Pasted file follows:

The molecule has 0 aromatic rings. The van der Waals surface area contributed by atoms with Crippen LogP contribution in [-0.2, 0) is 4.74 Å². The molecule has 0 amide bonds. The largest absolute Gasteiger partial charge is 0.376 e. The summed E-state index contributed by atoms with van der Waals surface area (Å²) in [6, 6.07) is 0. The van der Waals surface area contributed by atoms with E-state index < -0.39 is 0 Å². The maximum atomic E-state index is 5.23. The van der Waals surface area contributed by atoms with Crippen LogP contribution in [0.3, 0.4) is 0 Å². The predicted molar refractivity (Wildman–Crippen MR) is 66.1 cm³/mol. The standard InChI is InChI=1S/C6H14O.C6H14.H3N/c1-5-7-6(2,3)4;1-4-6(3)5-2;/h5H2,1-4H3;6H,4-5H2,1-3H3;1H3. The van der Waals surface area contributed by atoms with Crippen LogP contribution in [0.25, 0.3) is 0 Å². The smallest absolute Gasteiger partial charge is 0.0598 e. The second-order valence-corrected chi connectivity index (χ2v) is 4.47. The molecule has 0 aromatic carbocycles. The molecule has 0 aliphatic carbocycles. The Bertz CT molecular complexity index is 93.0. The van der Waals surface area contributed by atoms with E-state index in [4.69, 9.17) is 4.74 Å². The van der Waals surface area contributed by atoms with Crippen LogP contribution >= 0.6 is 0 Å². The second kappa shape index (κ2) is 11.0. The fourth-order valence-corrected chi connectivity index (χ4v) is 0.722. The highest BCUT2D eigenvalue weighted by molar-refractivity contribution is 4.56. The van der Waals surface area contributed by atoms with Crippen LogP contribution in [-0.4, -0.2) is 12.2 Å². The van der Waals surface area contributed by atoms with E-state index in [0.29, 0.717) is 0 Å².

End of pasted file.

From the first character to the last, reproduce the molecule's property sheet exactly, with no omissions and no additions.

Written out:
The molecule has 0 aromatic rings. The van der Waals surface area contributed by atoms with Crippen LogP contribution in [-0.2, 0) is 4.74 Å². The molecule has 0 amide bonds. The largest absolute Gasteiger partial charge is 0.376 e. The summed E-state index contributed by atoms with van der Waals surface area (Å²) in [6, 6.07) is 0. The van der Waals surface area contributed by atoms with E-state index < -0.39 is 0 Å². The maximum atomic E-state index is 5.23. The van der Waals surface area contributed by atoms with Crippen LogP contribution in [0.3, 0.4) is 0 Å². The predicted molar refractivity (Wildman–Crippen MR) is 66.1 cm³/mol. The standard InChI is InChI=1S/C6H14O.C6H14.H3N/c1-5-7-6(2,3)4;1-4-6(3)5-2;/h5H2,1-4H3;6H,4-5H2,1-3H3;1H3. The van der Waals surface area contributed by atoms with Crippen LogP contribution in [0.25, 0.3) is 0 Å². The smallest absolute Gasteiger partial charge is 0.0598 e. The second-order valence-corrected chi connectivity index (χ2v) is 4.47. The molecule has 0 aromatic carbocycles. The molecule has 0 aliphatic carbocycles. The Bertz CT molecular complexity index is 93.0. The van der Waals surface area contributed by atoms with E-state index in [4.69, 9.17) is 4.74 Å². The van der Waals surface area contributed by atoms with Crippen LogP contribution >= 0.6 is 0 Å². The second kappa shape index (κ2) is 11.0. The fourth-order valence-corrected chi connectivity index (χ4v) is 0.722. The highest BCUT2D eigenvalue weighted by molar-refractivity contribution is 4.56. The van der Waals surface area contributed by atoms with Crippen LogP contribution in [-0.4, -0.2) is 12.2 Å². The van der Waals surface area contributed by atoms with E-state index in [0.29, 0.717) is 0 Å².